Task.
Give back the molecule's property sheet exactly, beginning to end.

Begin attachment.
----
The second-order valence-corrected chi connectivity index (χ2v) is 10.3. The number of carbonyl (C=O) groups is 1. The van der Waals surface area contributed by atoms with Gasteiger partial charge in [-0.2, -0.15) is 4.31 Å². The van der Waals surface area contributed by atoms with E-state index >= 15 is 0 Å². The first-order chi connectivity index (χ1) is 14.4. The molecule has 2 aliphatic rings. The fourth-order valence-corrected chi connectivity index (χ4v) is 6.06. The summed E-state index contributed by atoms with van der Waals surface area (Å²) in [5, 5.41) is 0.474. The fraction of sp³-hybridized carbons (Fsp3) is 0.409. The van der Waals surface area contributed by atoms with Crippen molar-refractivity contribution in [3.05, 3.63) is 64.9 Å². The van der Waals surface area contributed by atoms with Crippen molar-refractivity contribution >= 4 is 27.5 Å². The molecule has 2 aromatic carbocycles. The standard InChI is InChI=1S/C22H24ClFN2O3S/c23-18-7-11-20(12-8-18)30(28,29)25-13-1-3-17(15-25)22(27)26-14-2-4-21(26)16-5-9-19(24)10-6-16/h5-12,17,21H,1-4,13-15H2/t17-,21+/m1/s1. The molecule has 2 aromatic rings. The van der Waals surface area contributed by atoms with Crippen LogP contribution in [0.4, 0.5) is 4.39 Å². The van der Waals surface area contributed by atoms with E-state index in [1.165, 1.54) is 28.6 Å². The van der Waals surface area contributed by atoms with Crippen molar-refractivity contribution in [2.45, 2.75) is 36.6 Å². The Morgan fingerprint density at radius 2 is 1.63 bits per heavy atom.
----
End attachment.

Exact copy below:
The second-order valence-corrected chi connectivity index (χ2v) is 10.3. The number of carbonyl (C=O) groups is 1. The van der Waals surface area contributed by atoms with Gasteiger partial charge in [-0.2, -0.15) is 4.31 Å². The van der Waals surface area contributed by atoms with E-state index >= 15 is 0 Å². The first-order chi connectivity index (χ1) is 14.4. The molecule has 2 aliphatic rings. The fourth-order valence-corrected chi connectivity index (χ4v) is 6.06. The summed E-state index contributed by atoms with van der Waals surface area (Å²) in [5, 5.41) is 0.474. The fraction of sp³-hybridized carbons (Fsp3) is 0.409. The van der Waals surface area contributed by atoms with Crippen molar-refractivity contribution in [3.05, 3.63) is 64.9 Å². The van der Waals surface area contributed by atoms with Crippen molar-refractivity contribution >= 4 is 27.5 Å². The molecule has 2 aromatic carbocycles. The standard InChI is InChI=1S/C22H24ClFN2O3S/c23-18-7-11-20(12-8-18)30(28,29)25-13-1-3-17(15-25)22(27)26-14-2-4-21(26)16-5-9-19(24)10-6-16/h5-12,17,21H,1-4,13-15H2/t17-,21+/m1/s1. The molecule has 2 aromatic rings. The van der Waals surface area contributed by atoms with Crippen LogP contribution in [0.4, 0.5) is 4.39 Å². The van der Waals surface area contributed by atoms with E-state index in [1.165, 1.54) is 28.6 Å². The van der Waals surface area contributed by atoms with Crippen molar-refractivity contribution in [2.45, 2.75) is 36.6 Å². The Morgan fingerprint density at radius 2 is 1.63 bits per heavy atom.